By the end of this tutorial the student will be able to "use data from mathematical models based on the Hardy-Weinberg equilibrium to analyze genetic drift and effects of selection on the evolution of specific populations". -Based on Learning Objective 1.6 from AP Biology Curriculum Framework, College Board, 2013
In this case-based approach, students are introduced to population genetics using the lactose intolerance gene as a case study. The tutorial includes videos, readings, and experimentation to help students understand and apply the Hardy-Weinberg model to human population genetics.
In this parody, two hippies try to promote "lactose tolerance" among the intolerant. It is meant to be a tongue-in-cheek hook to get students interested in the topic.
Students should answer the "Jumpstart" questions after/while watching the video.
Questions to accompany the lactose intolerance video parody
Students analyze two maps showing (1) global prevalence rates of lactose intolerance and (2) global per capita rates of milk consumption to look for patterns and connections between these phenomena. Students then revise their hypothesis about the persistence of the lactose intolerance trait in the population.
In this video, the key ingredients for populations to evolve are explained, as well as the components of the Hardy-Weinberg model. The video also explains the mathematical logic behind the Hardy-Weinberg equation, and the derivation of the equation. I would have students watch and take notes on the first 6:31 of the video and pause it prior to the math. Students should then complete the Hardy-Weinberg simulation activity.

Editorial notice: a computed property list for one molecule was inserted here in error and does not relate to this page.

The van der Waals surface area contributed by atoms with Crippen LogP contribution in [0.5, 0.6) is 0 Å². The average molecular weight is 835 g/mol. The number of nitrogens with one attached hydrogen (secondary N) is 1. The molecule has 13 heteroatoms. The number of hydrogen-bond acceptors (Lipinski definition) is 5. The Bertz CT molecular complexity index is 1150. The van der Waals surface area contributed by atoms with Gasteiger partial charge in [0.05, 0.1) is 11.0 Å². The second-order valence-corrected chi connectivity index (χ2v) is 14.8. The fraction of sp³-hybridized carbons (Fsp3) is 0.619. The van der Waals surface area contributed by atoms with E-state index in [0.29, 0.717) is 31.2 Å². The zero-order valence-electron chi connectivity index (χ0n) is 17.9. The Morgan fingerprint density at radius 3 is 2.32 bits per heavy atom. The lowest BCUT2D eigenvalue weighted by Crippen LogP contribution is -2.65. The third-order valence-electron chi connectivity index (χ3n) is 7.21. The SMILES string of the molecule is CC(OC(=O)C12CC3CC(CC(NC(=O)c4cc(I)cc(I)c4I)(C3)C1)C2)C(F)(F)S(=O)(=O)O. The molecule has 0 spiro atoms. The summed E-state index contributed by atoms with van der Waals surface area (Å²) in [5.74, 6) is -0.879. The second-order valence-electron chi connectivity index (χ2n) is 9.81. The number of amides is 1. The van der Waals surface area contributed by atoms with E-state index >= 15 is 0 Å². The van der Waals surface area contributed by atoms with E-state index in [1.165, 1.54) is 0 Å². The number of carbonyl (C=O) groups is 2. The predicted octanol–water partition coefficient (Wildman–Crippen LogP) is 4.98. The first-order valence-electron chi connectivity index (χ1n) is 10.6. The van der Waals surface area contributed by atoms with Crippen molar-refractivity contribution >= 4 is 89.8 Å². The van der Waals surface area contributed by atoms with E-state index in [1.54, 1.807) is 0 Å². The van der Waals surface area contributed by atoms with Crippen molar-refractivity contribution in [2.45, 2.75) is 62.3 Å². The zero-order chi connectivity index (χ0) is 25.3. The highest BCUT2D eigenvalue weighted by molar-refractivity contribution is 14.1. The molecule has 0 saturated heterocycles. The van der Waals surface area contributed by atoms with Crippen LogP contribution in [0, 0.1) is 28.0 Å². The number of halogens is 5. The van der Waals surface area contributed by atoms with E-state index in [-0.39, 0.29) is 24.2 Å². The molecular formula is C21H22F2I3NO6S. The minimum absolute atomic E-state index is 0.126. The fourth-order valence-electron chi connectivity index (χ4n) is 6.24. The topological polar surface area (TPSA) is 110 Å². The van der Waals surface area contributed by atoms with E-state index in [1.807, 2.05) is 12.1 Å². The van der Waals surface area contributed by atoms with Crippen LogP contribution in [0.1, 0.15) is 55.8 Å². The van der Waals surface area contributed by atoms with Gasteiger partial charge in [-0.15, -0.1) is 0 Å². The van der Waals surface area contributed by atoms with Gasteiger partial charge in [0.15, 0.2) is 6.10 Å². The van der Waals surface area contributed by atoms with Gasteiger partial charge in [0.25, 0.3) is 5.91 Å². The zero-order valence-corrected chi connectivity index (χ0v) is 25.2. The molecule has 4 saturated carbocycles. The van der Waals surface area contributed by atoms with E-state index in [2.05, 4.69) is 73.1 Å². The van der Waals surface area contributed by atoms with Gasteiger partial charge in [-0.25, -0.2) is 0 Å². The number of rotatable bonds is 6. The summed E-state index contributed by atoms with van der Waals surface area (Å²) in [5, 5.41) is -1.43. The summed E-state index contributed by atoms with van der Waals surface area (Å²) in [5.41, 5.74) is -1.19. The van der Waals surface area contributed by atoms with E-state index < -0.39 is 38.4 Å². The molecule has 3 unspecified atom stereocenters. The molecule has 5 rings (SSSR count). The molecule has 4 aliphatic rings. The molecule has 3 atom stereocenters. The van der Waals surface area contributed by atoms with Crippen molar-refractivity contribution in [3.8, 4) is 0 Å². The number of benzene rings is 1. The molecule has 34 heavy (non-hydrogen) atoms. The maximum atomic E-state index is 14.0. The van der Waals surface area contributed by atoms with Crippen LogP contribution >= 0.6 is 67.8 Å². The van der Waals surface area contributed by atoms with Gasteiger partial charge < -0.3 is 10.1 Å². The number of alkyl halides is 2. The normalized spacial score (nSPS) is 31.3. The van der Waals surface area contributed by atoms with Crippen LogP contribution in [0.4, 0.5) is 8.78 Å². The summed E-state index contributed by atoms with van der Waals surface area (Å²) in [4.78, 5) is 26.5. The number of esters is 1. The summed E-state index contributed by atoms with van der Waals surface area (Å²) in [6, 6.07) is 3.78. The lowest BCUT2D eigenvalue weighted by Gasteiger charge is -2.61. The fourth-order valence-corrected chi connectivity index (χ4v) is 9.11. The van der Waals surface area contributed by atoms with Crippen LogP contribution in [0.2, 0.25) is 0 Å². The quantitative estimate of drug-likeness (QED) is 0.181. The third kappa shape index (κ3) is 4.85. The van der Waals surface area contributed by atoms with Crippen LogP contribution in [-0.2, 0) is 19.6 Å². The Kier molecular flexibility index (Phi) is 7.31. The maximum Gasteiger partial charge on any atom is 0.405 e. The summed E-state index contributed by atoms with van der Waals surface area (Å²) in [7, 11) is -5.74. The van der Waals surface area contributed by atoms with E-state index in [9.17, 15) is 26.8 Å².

A lab using beans to simulate Hardy-Weinberg equilibrium conditions, as well as the effects of evolutionary forces on population genetics.
A video from HHMI.org describing the connection between lactose tolerance and pastoralism. Should be viewed as students complete the "Got Lactase?" worksheet.
Worksheet to accompany the "Got Lactase?" video
Students should watch the second half of the video (from 6:34 on) and take notes on the derivation and components of the Hardy-Weinberg Equation. A class discussion with further examples and practice problems will follow.
An assessment of students' understanding of the Hardy-Weinberg equilibrium theory and its usefulness in explaining the population genetics of the human trait, lactose intolerance.